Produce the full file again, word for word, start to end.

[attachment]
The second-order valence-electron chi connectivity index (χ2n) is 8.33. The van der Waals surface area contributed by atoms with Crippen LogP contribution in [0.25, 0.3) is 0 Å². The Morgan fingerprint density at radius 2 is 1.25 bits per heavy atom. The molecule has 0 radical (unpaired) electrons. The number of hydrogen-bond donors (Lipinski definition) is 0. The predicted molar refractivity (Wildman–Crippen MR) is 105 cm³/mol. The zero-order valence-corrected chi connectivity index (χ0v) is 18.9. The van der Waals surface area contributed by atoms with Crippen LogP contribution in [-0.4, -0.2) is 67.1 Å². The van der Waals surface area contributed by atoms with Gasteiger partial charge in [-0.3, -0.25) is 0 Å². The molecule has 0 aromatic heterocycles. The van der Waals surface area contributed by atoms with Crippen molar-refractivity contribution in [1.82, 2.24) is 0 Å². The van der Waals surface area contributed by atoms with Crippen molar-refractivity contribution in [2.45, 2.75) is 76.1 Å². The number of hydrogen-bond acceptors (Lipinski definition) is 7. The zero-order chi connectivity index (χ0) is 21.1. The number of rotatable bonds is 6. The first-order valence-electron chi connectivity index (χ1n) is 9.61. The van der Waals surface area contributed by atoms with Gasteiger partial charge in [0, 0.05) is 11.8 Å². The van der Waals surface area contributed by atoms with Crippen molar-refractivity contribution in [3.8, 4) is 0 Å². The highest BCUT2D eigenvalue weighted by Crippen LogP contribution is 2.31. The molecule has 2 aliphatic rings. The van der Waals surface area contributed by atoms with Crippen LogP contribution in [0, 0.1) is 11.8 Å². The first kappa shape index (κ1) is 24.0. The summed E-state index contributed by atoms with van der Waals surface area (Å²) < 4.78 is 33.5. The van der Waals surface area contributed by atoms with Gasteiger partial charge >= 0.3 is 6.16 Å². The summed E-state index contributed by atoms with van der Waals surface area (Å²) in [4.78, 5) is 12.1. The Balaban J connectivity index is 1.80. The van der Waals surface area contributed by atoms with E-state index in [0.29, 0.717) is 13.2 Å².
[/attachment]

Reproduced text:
The second-order valence-electron chi connectivity index (χ2n) is 8.33. The van der Waals surface area contributed by atoms with Crippen LogP contribution in [0.25, 0.3) is 0 Å². The Morgan fingerprint density at radius 2 is 1.25 bits per heavy atom. The molecule has 0 radical (unpaired) electrons. The number of hydrogen-bond donors (Lipinski definition) is 0. The predicted molar refractivity (Wildman–Crippen MR) is 105 cm³/mol. The zero-order valence-corrected chi connectivity index (χ0v) is 18.9. The van der Waals surface area contributed by atoms with Crippen LogP contribution in [-0.4, -0.2) is 67.1 Å². The van der Waals surface area contributed by atoms with Gasteiger partial charge in [-0.3, -0.25) is 0 Å². The molecule has 0 aromatic heterocycles. The van der Waals surface area contributed by atoms with Crippen molar-refractivity contribution in [1.82, 2.24) is 0 Å². The van der Waals surface area contributed by atoms with Crippen molar-refractivity contribution in [2.45, 2.75) is 76.1 Å². The number of hydrogen-bond acceptors (Lipinski definition) is 7. The zero-order chi connectivity index (χ0) is 21.1. The number of rotatable bonds is 6. The first-order valence-electron chi connectivity index (χ1n) is 9.61. The van der Waals surface area contributed by atoms with Gasteiger partial charge in [0, 0.05) is 11.8 Å². The van der Waals surface area contributed by atoms with Crippen molar-refractivity contribution in [3.8, 4) is 0 Å². The highest BCUT2D eigenvalue weighted by Crippen LogP contribution is 2.31. The molecule has 2 aliphatic rings. The van der Waals surface area contributed by atoms with Crippen LogP contribution in [0, 0.1) is 11.8 Å². The first kappa shape index (κ1) is 24.0. The summed E-state index contributed by atoms with van der Waals surface area (Å²) < 4.78 is 33.5. The van der Waals surface area contributed by atoms with Gasteiger partial charge >= 0.3 is 6.16 Å². The summed E-state index contributed by atoms with van der Waals surface area (Å²) in [4.78, 5) is 12.1. The Balaban J connectivity index is 1.80. The van der Waals surface area contributed by atoms with E-state index in [0.29, 0.717) is 13.2 Å².